I’m not overly concerned with the ability of most operators to make the assessment,” Gibson said in a provided statement of casinos limiting their occupancy. “The Board will vigorously enforce the Governor’s newly announced gaming floor occupancy restrictions among licensees and asks for the industry’s assistance. The more successfully Nevada mitigates the current spread of COVID over the next several weeks, the more likely we are to experience a complete return to current gaming floor occupancy percentages in a shorter period of time.
Recently, Sisolak noted the state increased gatherings to 250 people or 50% capacity, whichever was less. "Due to the surge we're experiencing, we must decrease those limits during the pause."
"This includes places of worship, indoor movie theaters, live theater performances, casino showrooms, weddings, funerals, milestone celebrations and any other event where members of the public may be gathering together at the same time, in the same place, for the same purposes," Sisolak said.
No large gatherings will be approved during the pause, he said. If a larger event was approved to have taken place in the next three weeks, Sisolak says they must be canceled.
Sisolak said private gatherings must be limited to 10 people or fewer, from no more than two households -- whether indoors or outdoors.
Face coverings must be in use with people from outside of the household.
Sisolak said adult and youth sports tournaments must also be paused during this three week period.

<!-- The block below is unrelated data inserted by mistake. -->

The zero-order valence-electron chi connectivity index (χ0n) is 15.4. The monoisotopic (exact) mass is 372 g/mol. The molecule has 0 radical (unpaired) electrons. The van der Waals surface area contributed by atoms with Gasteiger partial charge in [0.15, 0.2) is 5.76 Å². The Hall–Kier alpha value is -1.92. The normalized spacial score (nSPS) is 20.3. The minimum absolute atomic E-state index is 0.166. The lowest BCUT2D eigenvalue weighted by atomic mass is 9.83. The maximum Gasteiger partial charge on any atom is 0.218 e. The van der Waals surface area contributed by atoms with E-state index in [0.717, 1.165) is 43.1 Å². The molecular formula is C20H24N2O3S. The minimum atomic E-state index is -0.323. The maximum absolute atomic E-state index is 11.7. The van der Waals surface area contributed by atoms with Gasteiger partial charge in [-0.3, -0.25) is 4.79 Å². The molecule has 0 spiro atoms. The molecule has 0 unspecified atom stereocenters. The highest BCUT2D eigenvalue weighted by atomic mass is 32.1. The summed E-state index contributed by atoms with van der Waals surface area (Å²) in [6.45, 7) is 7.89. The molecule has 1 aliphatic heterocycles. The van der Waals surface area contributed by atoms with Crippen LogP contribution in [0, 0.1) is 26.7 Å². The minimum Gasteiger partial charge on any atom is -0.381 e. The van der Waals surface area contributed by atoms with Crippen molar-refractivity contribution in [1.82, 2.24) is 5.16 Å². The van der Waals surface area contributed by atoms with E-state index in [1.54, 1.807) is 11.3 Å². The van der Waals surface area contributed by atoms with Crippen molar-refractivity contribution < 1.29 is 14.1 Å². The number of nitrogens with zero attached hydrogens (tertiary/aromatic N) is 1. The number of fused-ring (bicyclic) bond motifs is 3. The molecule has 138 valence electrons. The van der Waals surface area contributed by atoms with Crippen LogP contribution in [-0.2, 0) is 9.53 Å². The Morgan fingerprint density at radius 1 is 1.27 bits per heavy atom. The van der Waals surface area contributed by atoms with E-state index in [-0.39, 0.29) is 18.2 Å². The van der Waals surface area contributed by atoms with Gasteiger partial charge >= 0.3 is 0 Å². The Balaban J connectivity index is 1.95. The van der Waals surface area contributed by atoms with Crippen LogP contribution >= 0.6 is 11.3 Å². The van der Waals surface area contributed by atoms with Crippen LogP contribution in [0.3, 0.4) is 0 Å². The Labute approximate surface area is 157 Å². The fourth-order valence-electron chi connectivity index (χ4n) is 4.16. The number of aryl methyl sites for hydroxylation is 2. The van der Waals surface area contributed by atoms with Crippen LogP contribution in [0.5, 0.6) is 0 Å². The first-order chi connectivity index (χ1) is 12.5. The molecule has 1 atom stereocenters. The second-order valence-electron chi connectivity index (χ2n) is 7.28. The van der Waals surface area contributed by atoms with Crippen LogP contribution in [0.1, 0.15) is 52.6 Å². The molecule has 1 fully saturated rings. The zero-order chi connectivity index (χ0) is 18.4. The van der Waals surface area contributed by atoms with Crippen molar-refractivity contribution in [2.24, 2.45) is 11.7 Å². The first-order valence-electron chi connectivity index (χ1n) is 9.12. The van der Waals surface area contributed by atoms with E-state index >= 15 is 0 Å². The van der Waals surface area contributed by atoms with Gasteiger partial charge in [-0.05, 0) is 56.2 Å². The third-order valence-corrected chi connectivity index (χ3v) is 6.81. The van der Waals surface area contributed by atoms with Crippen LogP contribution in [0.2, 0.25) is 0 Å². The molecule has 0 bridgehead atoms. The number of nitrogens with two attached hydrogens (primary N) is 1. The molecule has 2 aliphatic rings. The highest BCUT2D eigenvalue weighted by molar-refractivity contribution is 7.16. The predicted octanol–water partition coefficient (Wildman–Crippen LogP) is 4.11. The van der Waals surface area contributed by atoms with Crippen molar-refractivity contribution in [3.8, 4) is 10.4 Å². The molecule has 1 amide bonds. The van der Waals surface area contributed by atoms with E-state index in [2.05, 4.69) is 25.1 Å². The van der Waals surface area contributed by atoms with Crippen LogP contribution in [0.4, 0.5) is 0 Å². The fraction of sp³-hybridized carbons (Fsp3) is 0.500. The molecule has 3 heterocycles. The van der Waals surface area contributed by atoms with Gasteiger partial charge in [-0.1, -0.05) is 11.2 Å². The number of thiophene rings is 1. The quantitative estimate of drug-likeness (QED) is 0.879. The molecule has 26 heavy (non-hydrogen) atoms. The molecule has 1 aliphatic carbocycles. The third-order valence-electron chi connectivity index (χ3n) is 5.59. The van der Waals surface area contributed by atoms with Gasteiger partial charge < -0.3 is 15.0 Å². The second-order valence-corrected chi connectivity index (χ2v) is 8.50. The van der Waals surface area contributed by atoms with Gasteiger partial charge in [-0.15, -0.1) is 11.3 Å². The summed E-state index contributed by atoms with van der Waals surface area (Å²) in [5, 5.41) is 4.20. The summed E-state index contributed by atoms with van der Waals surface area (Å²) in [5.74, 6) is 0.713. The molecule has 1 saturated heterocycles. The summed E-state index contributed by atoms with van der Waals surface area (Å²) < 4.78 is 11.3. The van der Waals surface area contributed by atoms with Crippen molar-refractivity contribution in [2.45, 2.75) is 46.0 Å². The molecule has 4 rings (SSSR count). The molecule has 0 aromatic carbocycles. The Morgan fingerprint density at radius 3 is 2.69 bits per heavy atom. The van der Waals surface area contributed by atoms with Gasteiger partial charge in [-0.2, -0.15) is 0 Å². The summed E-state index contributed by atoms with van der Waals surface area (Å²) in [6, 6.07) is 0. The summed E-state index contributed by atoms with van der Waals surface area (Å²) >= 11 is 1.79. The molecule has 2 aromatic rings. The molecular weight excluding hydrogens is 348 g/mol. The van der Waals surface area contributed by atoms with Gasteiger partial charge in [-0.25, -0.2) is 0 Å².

Indoor malls will not need to change their capacity during this time.
Retail and grocery stores more than 50,000 square feet will be required to have employees at all public entrances counting patrons to ensure compliance with capacity limits.
Brothels, adult entertainment and day clubs must remain closed.
The following businesses will not be affected by the pause, Sisolak said: hair salons, barbershops, nail salons, businesses that provide aesthetic skin services, spas, massage therapy, body art or piercing establishments.
Community and recreation centers will continue at 50% capacity.
"Let’s be honest: our casinos, hotels, restaurants and bars are open with restrictions so that we can protect our economy. Meanwhile, the majority of buildings are closed and our kids are suffering. Our education system and our economy are not mutually exclusive – they are tied together," Sisolak said.
Sisolak urged residents to follow the guidance from the state to continue back on a path that reopens schools.
He noted there have been more deaths by suicide among students in this fall semester compared to years prior, including an 8-year-old.
"We are in a pandemic, which caused an economic crisis, which has created a mental health crisis. And getting children back into school buildings is a key way that we can ensure they are getting the education and support they desperately need," he said.
WHAT HAPPENS NEXT
Sisolak said through the pause, they will be evaluating the situation and looking "for signs of concerns or improvement."
Depending on the COVID-19 trends, Sisolak said there are a few possible outcomes:
If cases slow or plateau, they will make an evaluation of whether it's consistent or if more time is needed to determine the path of the trend.
They may loosen back to the restrictions currently in place. "The numbers and the virus ... determine the timeline," he said.
If the situation worsens, Sisolak said he will take stronger action. That would be targeted at high-risk settings like indoor dining, bars, gyms and gathering sizes.
"I don’t want to impose further restrictions, but we are too close to the real solution, the vaccines, to give up now," he said. "I implore you to tap into Nevada’s independent spirit in this moment and consider your own personal responsibility."